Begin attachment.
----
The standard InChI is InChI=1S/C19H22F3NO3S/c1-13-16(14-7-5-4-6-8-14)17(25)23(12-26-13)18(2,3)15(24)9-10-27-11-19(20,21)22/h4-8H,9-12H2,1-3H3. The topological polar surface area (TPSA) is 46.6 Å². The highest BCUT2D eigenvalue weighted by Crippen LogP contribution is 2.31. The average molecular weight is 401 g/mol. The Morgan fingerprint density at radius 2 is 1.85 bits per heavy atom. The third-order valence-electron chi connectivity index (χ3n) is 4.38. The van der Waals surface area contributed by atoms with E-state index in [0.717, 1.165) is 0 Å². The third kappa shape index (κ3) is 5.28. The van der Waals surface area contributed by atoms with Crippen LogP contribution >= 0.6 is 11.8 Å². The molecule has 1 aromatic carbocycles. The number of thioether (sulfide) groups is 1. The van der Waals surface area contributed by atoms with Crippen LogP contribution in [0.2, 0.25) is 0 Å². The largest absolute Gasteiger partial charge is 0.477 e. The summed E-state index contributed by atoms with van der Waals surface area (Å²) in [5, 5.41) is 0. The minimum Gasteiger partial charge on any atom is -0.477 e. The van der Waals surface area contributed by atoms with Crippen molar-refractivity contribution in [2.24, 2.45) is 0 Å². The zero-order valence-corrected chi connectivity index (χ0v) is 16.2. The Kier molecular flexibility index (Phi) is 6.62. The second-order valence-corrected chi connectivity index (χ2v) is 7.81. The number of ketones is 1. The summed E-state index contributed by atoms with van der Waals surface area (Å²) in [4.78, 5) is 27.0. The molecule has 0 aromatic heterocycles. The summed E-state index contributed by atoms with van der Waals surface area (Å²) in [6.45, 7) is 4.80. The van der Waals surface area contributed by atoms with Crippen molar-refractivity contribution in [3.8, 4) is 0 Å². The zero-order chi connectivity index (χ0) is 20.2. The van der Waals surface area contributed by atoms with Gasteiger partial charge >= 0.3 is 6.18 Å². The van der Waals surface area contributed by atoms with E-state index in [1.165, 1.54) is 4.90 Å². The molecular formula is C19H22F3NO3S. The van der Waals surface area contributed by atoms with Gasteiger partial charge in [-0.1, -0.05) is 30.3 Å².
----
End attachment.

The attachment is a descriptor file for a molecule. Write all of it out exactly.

The standard InChI is InChI=1S/C19H22F3NO3S/c1-13-16(14-7-5-4-6-8-14)17(25)23(12-26-13)18(2,3)15(24)9-10-27-11-19(20,21)22/h4-8H,9-12H2,1-3H3. The topological polar surface area (TPSA) is 46.6 Å². The highest BCUT2D eigenvalue weighted by Crippen LogP contribution is 2.31. The average molecular weight is 401 g/mol. The Morgan fingerprint density at radius 2 is 1.85 bits per heavy atom. The third-order valence-electron chi connectivity index (χ3n) is 4.38. The van der Waals surface area contributed by atoms with E-state index in [0.717, 1.165) is 0 Å². The third kappa shape index (κ3) is 5.28. The van der Waals surface area contributed by atoms with Crippen LogP contribution >= 0.6 is 11.8 Å². The molecule has 1 aromatic carbocycles. The number of thioether (sulfide) groups is 1. The van der Waals surface area contributed by atoms with Crippen LogP contribution in [0.2, 0.25) is 0 Å². The largest absolute Gasteiger partial charge is 0.477 e. The summed E-state index contributed by atoms with van der Waals surface area (Å²) in [5, 5.41) is 0. The minimum Gasteiger partial charge on any atom is -0.477 e. The van der Waals surface area contributed by atoms with Crippen molar-refractivity contribution in [2.24, 2.45) is 0 Å². The zero-order valence-corrected chi connectivity index (χ0v) is 16.2. The Kier molecular flexibility index (Phi) is 6.62. The second-order valence-corrected chi connectivity index (χ2v) is 7.81. The number of ketones is 1. The summed E-state index contributed by atoms with van der Waals surface area (Å²) in [4.78, 5) is 27.0. The molecule has 0 aromatic heterocycles. The summed E-state index contributed by atoms with van der Waals surface area (Å²) in [6.45, 7) is 4.80. The van der Waals surface area contributed by atoms with Crippen molar-refractivity contribution in [3.8, 4) is 0 Å². The zero-order chi connectivity index (χ0) is 20.2. The van der Waals surface area contributed by atoms with Gasteiger partial charge >= 0.3 is 6.18 Å². The van der Waals surface area contributed by atoms with E-state index in [1.165, 1.54) is 4.90 Å². The molecular formula is C19H22F3NO3S. The van der Waals surface area contributed by atoms with Gasteiger partial charge in [-0.1, -0.05) is 30.3 Å².